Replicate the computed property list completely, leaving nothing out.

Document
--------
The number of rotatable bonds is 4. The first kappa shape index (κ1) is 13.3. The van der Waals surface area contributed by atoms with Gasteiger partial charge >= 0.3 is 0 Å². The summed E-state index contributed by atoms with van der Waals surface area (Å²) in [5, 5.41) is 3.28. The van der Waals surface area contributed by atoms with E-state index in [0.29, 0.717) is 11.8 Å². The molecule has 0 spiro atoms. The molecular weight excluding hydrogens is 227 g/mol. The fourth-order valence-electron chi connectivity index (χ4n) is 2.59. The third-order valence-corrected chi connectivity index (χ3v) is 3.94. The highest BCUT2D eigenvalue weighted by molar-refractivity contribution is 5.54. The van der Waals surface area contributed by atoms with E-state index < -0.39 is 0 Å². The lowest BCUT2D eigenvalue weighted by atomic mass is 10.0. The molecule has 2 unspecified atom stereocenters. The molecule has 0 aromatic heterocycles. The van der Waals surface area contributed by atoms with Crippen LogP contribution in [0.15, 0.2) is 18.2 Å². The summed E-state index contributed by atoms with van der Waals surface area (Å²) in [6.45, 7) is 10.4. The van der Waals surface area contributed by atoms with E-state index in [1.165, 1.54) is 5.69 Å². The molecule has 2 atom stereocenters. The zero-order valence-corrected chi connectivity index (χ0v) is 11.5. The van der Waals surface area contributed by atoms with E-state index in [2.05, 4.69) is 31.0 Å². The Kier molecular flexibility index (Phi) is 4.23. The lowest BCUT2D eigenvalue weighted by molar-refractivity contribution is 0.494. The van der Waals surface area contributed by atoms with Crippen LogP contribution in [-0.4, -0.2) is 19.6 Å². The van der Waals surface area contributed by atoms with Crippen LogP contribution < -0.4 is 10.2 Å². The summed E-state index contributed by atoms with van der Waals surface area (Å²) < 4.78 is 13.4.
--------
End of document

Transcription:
The number of rotatable bonds is 4. The first kappa shape index (κ1) is 13.3. The van der Waals surface area contributed by atoms with Gasteiger partial charge >= 0.3 is 0 Å². The summed E-state index contributed by atoms with van der Waals surface area (Å²) in [5, 5.41) is 3.28. The van der Waals surface area contributed by atoms with E-state index in [0.29, 0.717) is 11.8 Å². The molecule has 0 spiro atoms. The molecular weight excluding hydrogens is 227 g/mol. The fourth-order valence-electron chi connectivity index (χ4n) is 2.59. The third-order valence-corrected chi connectivity index (χ3v) is 3.94. The highest BCUT2D eigenvalue weighted by molar-refractivity contribution is 5.54. The van der Waals surface area contributed by atoms with E-state index < -0.39 is 0 Å². The lowest BCUT2D eigenvalue weighted by atomic mass is 10.0. The molecule has 2 unspecified atom stereocenters. The molecule has 0 aromatic heterocycles. The van der Waals surface area contributed by atoms with Crippen LogP contribution in [0.15, 0.2) is 18.2 Å². The summed E-state index contributed by atoms with van der Waals surface area (Å²) in [6.45, 7) is 10.4. The van der Waals surface area contributed by atoms with E-state index in [1.165, 1.54) is 5.69 Å². The molecule has 2 atom stereocenters. The zero-order valence-corrected chi connectivity index (χ0v) is 11.5. The van der Waals surface area contributed by atoms with E-state index in [2.05, 4.69) is 31.0 Å². The Kier molecular flexibility index (Phi) is 4.23. The lowest BCUT2D eigenvalue weighted by molar-refractivity contribution is 0.494. The van der Waals surface area contributed by atoms with Crippen LogP contribution in [-0.4, -0.2) is 19.6 Å². The van der Waals surface area contributed by atoms with Crippen LogP contribution < -0.4 is 10.2 Å². The summed E-state index contributed by atoms with van der Waals surface area (Å²) < 4.78 is 13.4.